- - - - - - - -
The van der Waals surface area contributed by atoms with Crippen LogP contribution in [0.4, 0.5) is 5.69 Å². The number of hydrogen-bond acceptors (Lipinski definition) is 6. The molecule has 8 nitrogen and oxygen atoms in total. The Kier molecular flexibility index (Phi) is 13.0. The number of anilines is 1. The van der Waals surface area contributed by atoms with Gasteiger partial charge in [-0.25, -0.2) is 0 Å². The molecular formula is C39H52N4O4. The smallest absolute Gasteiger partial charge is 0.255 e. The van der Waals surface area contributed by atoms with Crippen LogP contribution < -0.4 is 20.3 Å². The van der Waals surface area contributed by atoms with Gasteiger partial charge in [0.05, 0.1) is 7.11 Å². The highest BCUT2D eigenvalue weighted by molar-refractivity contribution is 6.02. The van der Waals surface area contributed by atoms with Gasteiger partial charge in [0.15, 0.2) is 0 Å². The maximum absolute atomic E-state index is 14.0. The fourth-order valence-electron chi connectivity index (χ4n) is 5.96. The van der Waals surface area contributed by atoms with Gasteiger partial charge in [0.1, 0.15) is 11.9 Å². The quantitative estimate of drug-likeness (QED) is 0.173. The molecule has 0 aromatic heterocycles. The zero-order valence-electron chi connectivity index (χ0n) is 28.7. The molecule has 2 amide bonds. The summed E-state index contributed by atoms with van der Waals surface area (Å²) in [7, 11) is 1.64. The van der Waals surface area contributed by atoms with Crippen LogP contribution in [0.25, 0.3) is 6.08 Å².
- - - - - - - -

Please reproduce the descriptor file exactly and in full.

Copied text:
The van der Waals surface area contributed by atoms with Crippen LogP contribution in [0.4, 0.5) is 5.69 Å². The number of hydrogen-bond acceptors (Lipinski definition) is 6. The molecule has 8 nitrogen and oxygen atoms in total. The Kier molecular flexibility index (Phi) is 13.0. The number of anilines is 1. The van der Waals surface area contributed by atoms with Gasteiger partial charge in [-0.25, -0.2) is 0 Å². The molecular formula is C39H52N4O4. The smallest absolute Gasteiger partial charge is 0.255 e. The van der Waals surface area contributed by atoms with Crippen LogP contribution < -0.4 is 20.3 Å². The van der Waals surface area contributed by atoms with Gasteiger partial charge in [0.05, 0.1) is 7.11 Å². The highest BCUT2D eigenvalue weighted by molar-refractivity contribution is 6.02. The van der Waals surface area contributed by atoms with Gasteiger partial charge in [0.15, 0.2) is 0 Å². The maximum absolute atomic E-state index is 14.0. The fourth-order valence-electron chi connectivity index (χ4n) is 5.96. The van der Waals surface area contributed by atoms with Gasteiger partial charge in [0.1, 0.15) is 11.9 Å². The quantitative estimate of drug-likeness (QED) is 0.173. The molecule has 0 aromatic heterocycles. The zero-order valence-electron chi connectivity index (χ0n) is 28.7. The molecule has 2 amide bonds. The summed E-state index contributed by atoms with van der Waals surface area (Å²) in [7, 11) is 1.64. The van der Waals surface area contributed by atoms with Crippen LogP contribution in [0.25, 0.3) is 6.08 Å².